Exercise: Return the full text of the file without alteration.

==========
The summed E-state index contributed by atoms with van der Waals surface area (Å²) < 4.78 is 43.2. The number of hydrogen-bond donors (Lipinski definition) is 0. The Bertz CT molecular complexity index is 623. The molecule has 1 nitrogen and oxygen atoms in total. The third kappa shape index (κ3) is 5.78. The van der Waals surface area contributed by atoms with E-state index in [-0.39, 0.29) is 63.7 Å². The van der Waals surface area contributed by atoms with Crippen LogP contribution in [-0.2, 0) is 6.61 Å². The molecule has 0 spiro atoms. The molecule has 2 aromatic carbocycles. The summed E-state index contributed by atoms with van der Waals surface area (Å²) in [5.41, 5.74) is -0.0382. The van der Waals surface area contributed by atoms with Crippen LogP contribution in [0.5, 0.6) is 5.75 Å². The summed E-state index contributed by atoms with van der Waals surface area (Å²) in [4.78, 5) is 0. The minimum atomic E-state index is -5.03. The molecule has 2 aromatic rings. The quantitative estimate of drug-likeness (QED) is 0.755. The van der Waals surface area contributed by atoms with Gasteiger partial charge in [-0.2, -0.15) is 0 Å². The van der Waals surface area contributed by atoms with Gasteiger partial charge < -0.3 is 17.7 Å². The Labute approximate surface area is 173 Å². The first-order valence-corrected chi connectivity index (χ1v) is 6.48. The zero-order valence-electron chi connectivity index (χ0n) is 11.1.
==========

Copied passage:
The summed E-state index contributed by atoms with van der Waals surface area (Å²) < 4.78 is 43.2. The number of hydrogen-bond donors (Lipinski definition) is 0. The Bertz CT molecular complexity index is 623. The molecule has 1 nitrogen and oxygen atoms in total. The third kappa shape index (κ3) is 5.78. The van der Waals surface area contributed by atoms with E-state index in [-0.39, 0.29) is 63.7 Å². The van der Waals surface area contributed by atoms with Crippen LogP contribution in [-0.2, 0) is 6.61 Å². The molecule has 0 spiro atoms. The molecule has 2 aromatic carbocycles. The summed E-state index contributed by atoms with van der Waals surface area (Å²) in [5.41, 5.74) is -0.0382. The van der Waals surface area contributed by atoms with Crippen LogP contribution in [0.5, 0.6) is 5.75 Å². The summed E-state index contributed by atoms with van der Waals surface area (Å²) in [4.78, 5) is 0. The minimum atomic E-state index is -5.03. The molecule has 2 aromatic rings. The quantitative estimate of drug-likeness (QED) is 0.755. The van der Waals surface area contributed by atoms with Gasteiger partial charge in [-0.2, -0.15) is 0 Å². The van der Waals surface area contributed by atoms with Gasteiger partial charge < -0.3 is 17.7 Å². The Labute approximate surface area is 173 Å². The first-order valence-corrected chi connectivity index (χ1v) is 6.48. The zero-order valence-electron chi connectivity index (χ0n) is 11.1.